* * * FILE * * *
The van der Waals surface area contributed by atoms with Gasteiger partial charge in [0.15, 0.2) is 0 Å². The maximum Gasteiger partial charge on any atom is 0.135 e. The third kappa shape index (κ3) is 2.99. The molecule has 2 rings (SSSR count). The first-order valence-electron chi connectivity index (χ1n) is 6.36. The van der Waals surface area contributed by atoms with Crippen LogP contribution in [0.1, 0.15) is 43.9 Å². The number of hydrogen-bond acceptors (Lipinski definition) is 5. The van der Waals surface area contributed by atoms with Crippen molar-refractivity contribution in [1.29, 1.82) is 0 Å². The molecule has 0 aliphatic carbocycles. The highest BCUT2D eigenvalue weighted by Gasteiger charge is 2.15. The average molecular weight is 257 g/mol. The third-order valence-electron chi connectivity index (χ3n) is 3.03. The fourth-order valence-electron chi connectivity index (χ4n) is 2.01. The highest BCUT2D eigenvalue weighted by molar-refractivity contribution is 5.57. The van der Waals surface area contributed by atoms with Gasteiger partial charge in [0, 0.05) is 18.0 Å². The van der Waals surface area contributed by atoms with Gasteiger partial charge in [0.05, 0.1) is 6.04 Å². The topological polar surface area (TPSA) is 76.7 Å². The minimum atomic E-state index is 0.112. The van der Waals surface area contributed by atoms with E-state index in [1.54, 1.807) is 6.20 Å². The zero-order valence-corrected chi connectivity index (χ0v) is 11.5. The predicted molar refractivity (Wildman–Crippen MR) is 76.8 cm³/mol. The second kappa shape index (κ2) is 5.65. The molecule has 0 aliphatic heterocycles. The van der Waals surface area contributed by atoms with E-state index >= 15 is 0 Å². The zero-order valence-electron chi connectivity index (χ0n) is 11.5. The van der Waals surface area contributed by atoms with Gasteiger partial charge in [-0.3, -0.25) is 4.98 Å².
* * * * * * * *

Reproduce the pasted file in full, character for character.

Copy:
The van der Waals surface area contributed by atoms with Gasteiger partial charge in [0.15, 0.2) is 0 Å². The maximum Gasteiger partial charge on any atom is 0.135 e. The third kappa shape index (κ3) is 2.99. The molecule has 2 rings (SSSR count). The first-order valence-electron chi connectivity index (χ1n) is 6.36. The van der Waals surface area contributed by atoms with Crippen LogP contribution in [0.1, 0.15) is 43.9 Å². The number of hydrogen-bond acceptors (Lipinski definition) is 5. The van der Waals surface area contributed by atoms with Crippen molar-refractivity contribution in [1.29, 1.82) is 0 Å². The molecule has 0 aliphatic carbocycles. The highest BCUT2D eigenvalue weighted by Gasteiger charge is 2.15. The average molecular weight is 257 g/mol. The third-order valence-electron chi connectivity index (χ3n) is 3.03. The fourth-order valence-electron chi connectivity index (χ4n) is 2.01. The highest BCUT2D eigenvalue weighted by molar-refractivity contribution is 5.57. The van der Waals surface area contributed by atoms with Gasteiger partial charge in [0, 0.05) is 18.0 Å². The van der Waals surface area contributed by atoms with Gasteiger partial charge in [0.05, 0.1) is 6.04 Å². The topological polar surface area (TPSA) is 76.7 Å². The minimum atomic E-state index is 0.112. The van der Waals surface area contributed by atoms with E-state index in [1.54, 1.807) is 6.20 Å². The zero-order valence-corrected chi connectivity index (χ0v) is 11.5. The predicted molar refractivity (Wildman–Crippen MR) is 76.8 cm³/mol. The second kappa shape index (κ2) is 5.65. The molecule has 0 aliphatic heterocycles. The van der Waals surface area contributed by atoms with E-state index >= 15 is 0 Å². The zero-order valence-electron chi connectivity index (χ0n) is 11.5. The van der Waals surface area contributed by atoms with Gasteiger partial charge in [-0.3, -0.25) is 4.98 Å².